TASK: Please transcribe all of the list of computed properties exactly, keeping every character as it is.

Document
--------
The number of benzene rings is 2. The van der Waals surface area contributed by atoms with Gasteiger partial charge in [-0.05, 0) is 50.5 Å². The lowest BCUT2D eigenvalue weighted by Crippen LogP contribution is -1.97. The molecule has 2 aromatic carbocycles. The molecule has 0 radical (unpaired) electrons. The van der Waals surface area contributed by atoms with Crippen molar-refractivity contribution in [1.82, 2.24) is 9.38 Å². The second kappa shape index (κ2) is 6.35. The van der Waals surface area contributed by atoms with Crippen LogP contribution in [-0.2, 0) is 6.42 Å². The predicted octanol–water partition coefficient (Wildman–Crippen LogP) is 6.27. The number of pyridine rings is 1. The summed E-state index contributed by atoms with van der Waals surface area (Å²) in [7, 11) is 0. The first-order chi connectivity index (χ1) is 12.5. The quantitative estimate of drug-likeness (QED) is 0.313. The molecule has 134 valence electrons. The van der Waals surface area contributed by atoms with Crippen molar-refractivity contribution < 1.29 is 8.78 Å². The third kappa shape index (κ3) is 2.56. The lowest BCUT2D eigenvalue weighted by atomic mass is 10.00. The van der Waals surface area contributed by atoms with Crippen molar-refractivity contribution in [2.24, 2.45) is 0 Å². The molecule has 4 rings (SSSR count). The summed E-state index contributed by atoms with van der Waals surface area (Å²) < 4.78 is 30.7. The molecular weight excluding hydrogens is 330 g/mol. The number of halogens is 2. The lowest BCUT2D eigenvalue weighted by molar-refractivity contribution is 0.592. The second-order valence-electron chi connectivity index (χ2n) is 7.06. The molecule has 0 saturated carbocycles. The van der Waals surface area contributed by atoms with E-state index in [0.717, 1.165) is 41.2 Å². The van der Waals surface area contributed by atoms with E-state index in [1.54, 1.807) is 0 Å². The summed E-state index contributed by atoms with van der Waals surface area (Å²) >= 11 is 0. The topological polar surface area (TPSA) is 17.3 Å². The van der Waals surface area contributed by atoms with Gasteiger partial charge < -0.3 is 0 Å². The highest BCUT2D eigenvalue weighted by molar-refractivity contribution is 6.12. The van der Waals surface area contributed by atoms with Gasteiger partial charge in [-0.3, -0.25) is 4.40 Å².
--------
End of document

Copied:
The number of benzene rings is 2. The van der Waals surface area contributed by atoms with Gasteiger partial charge in [-0.05, 0) is 50.5 Å². The lowest BCUT2D eigenvalue weighted by Crippen LogP contribution is -1.97. The molecule has 2 aromatic carbocycles. The molecule has 0 radical (unpaired) electrons. The van der Waals surface area contributed by atoms with Crippen molar-refractivity contribution in [1.82, 2.24) is 9.38 Å². The second kappa shape index (κ2) is 6.35. The van der Waals surface area contributed by atoms with Crippen LogP contribution in [-0.2, 0) is 6.42 Å². The predicted octanol–water partition coefficient (Wildman–Crippen LogP) is 6.27. The number of pyridine rings is 1. The summed E-state index contributed by atoms with van der Waals surface area (Å²) in [7, 11) is 0. The first-order chi connectivity index (χ1) is 12.5. The quantitative estimate of drug-likeness (QED) is 0.313. The molecule has 134 valence electrons. The van der Waals surface area contributed by atoms with Crippen molar-refractivity contribution < 1.29 is 8.78 Å². The third kappa shape index (κ3) is 2.56. The lowest BCUT2D eigenvalue weighted by atomic mass is 10.00. The van der Waals surface area contributed by atoms with Crippen molar-refractivity contribution in [2.24, 2.45) is 0 Å². The molecule has 4 rings (SSSR count). The summed E-state index contributed by atoms with van der Waals surface area (Å²) < 4.78 is 30.7. The molecular weight excluding hydrogens is 330 g/mol. The number of halogens is 2. The lowest BCUT2D eigenvalue weighted by molar-refractivity contribution is 0.592. The second-order valence-electron chi connectivity index (χ2n) is 7.06. The molecule has 0 saturated carbocycles. The van der Waals surface area contributed by atoms with E-state index in [0.717, 1.165) is 41.2 Å². The van der Waals surface area contributed by atoms with E-state index in [1.54, 1.807) is 0 Å². The summed E-state index contributed by atoms with van der Waals surface area (Å²) >= 11 is 0. The topological polar surface area (TPSA) is 17.3 Å². The van der Waals surface area contributed by atoms with Gasteiger partial charge < -0.3 is 0 Å². The highest BCUT2D eigenvalue weighted by molar-refractivity contribution is 6.12. The van der Waals surface area contributed by atoms with Gasteiger partial charge in [-0.3, -0.25) is 4.40 Å².